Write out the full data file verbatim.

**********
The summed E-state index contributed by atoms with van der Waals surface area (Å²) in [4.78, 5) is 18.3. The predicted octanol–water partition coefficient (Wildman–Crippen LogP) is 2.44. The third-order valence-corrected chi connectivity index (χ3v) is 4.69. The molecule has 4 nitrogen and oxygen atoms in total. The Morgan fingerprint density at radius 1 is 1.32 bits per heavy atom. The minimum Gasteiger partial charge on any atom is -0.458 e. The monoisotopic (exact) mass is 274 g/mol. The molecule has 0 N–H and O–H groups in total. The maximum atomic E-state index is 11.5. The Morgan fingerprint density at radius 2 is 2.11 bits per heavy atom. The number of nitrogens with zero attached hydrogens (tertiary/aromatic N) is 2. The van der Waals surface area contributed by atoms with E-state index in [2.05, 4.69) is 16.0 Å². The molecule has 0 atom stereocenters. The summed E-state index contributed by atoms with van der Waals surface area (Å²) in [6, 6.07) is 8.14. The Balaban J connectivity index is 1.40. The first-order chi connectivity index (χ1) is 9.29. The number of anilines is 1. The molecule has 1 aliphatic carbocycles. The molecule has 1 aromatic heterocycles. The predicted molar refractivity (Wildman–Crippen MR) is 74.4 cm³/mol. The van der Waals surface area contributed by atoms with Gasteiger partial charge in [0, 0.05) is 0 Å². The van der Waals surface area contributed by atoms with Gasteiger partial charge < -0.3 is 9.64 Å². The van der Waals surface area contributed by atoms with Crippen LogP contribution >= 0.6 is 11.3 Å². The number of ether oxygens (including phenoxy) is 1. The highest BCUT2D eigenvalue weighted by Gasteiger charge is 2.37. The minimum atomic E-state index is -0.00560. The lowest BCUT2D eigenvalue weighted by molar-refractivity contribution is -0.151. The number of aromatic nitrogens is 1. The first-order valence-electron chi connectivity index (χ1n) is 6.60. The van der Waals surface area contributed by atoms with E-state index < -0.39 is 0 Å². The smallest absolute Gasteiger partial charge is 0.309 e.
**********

The summed E-state index contributed by atoms with van der Waals surface area (Å²) in [4.78, 5) is 18.3. The predicted octanol–water partition coefficient (Wildman–Crippen LogP) is 2.44. The third-order valence-corrected chi connectivity index (χ3v) is 4.69. The molecule has 4 nitrogen and oxygen atoms in total. The Morgan fingerprint density at radius 1 is 1.32 bits per heavy atom. The minimum Gasteiger partial charge on any atom is -0.458 e. The monoisotopic (exact) mass is 274 g/mol. The molecule has 0 N–H and O–H groups in total. The maximum atomic E-state index is 11.5. The Morgan fingerprint density at radius 2 is 2.11 bits per heavy atom. The number of nitrogens with zero attached hydrogens (tertiary/aromatic N) is 2. The van der Waals surface area contributed by atoms with E-state index in [2.05, 4.69) is 16.0 Å². The molecule has 0 atom stereocenters. The summed E-state index contributed by atoms with van der Waals surface area (Å²) in [6, 6.07) is 8.14. The Balaban J connectivity index is 1.40. The first-order chi connectivity index (χ1) is 9.29. The number of anilines is 1. The molecule has 1 aliphatic carbocycles. The molecule has 1 aromatic heterocycles. The predicted molar refractivity (Wildman–Crippen MR) is 74.4 cm³/mol. The van der Waals surface area contributed by atoms with Gasteiger partial charge in [0, 0.05) is 0 Å². The van der Waals surface area contributed by atoms with Gasteiger partial charge < -0.3 is 9.64 Å². The van der Waals surface area contributed by atoms with Crippen LogP contribution >= 0.6 is 11.3 Å². The number of ether oxygens (including phenoxy) is 1. The highest BCUT2D eigenvalue weighted by Gasteiger charge is 2.37. The minimum atomic E-state index is -0.00560. The lowest BCUT2D eigenvalue weighted by molar-refractivity contribution is -0.151. The number of aromatic nitrogens is 1. The first-order valence-electron chi connectivity index (χ1n) is 6.60. The van der Waals surface area contributed by atoms with E-state index < -0.39 is 0 Å². The smallest absolute Gasteiger partial charge is 0.309 e.